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Stenting for middle aortic syndrome
  1. A K JAIN,
  2. H K BALI
  1. Department of Cardiology
  2. Postgraduate Institute of Medical Education and Research
  3. Chandigarh - 160 012, India
  4. email: medinst{at}pgi.chd.nic.in

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    Editor,—Most of the patients in the article “Stenting for middle aortic syndrome” by Rajszys et al had long lesions with significant peak systolic gradients across the stenotic segment. Primary stenting of the lesions significantly reduced the peak systolic gradients.1 We fail to understand the authors’ preference for anticoagulants over ticlopidine. Studies have consistently shown that use of antithrombotic drugs are far superior to anticoagulants, not only in lowering the incidence of stent thrombosis but also in preventing bleeding complications.2 The use of anticoagulants has largely been abandoned worldwide, even in coronary vessels, which have much smaller luminal diameters and lower flow rates compared with the aorta where the risk of thrombosis is low because of large lumen and higher flow rates.

    Second, Rajszys et al deployed the Palmaz Schatz stents suboptimally to avoid overdilatation of aorta, repeating the procedure after the intimal tears have healed. Laplace’s law theoretically places the aorta at an increased risk for rupture during angioplasty because less pressure is required to dilate the arterial walls as the diameter of the artery increases.3 Hence, overdilatation of the aorta must never be attempted. Use of balloons sized 60–100% of the normal looking aorta and less than three times the maximally constricted segment have been shown to be safe and effective for aortoplasty.4 Higher pressures are required in some cases for an optimal result. This is especially true for cases of middle aortic syndrome due to Takayasu arteritis (TA) where the vessel wall is thick and fibrosed. A similar strategy was used by Tyagiet al in their series of 38 cases of aortoplasty in TA including cases of middle aortic syndrome.5 In our experience of de novo stenting of descending thoracic aorta in four cases of TA, we have shown that optimal deployment of Wall stents (Schneider Inc, Minneapolis, Minnesota, USA) using high pressure inflation (12–16 atm) could significantly increase the luminal diameters and abolish the peak systolic gradients.6 We did not observe any case of stent thrombosis or any significant injury to the vessel wall. We feel that optimal deployment of stents would not only avoid stent thrombosis as occurred in one case in this series, but also avoid exposure to increased afterload and its adverse haemodynamic effects. It will also avoid the need for more procedures, limit fluoroscopic exposure, and prevent unnecessary hospital expenses. Even in children, stents can be safely deployed, taking into consideration the diameter of the normal aorta. These stents may be further dilated as the child grows.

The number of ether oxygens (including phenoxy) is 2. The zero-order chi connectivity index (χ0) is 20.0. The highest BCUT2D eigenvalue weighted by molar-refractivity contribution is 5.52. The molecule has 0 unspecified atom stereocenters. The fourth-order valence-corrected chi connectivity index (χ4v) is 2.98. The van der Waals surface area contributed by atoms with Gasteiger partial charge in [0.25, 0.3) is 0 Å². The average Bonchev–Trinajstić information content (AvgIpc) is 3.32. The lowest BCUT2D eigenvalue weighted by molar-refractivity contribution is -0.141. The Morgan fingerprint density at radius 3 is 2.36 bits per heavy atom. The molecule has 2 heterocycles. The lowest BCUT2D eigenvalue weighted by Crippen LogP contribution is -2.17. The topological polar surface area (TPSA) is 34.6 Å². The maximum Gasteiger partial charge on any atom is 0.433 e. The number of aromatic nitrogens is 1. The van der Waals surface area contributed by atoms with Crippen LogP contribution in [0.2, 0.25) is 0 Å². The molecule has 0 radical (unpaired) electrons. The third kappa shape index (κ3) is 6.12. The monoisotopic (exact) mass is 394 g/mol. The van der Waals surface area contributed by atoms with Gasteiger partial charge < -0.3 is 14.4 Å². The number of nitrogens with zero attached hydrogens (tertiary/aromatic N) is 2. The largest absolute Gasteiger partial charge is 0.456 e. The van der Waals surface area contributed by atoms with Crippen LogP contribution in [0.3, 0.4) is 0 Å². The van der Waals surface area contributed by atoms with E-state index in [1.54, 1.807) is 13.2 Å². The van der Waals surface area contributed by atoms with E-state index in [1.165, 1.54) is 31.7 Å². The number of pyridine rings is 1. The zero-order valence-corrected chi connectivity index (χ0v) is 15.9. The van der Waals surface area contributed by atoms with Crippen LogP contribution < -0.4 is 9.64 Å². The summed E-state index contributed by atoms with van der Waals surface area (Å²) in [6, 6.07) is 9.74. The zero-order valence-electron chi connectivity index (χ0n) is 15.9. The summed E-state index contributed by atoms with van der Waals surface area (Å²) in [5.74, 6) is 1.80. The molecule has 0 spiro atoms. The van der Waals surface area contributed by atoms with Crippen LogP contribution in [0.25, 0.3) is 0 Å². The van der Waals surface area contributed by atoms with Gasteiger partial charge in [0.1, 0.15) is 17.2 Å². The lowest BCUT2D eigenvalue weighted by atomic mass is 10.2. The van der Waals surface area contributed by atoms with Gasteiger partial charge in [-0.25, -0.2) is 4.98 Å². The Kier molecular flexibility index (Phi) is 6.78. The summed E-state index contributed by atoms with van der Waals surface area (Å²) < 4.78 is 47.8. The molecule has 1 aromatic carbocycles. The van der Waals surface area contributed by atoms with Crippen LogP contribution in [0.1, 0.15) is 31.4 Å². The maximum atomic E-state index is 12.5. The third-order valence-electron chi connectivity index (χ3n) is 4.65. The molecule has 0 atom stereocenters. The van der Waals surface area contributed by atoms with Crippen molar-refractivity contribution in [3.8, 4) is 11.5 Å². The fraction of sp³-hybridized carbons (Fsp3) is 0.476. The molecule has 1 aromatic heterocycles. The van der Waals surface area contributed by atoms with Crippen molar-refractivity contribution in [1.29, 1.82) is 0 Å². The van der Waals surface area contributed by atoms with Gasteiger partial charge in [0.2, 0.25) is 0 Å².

Third, regarding the choice of stents: we feel that self expanding stents are preferable in long lesions of descending thoracic aorta to the Palmaz Schatz stent. They adapt to the anatomy of the aorta better and avoid deployment of several stents in long diffuse lesions.

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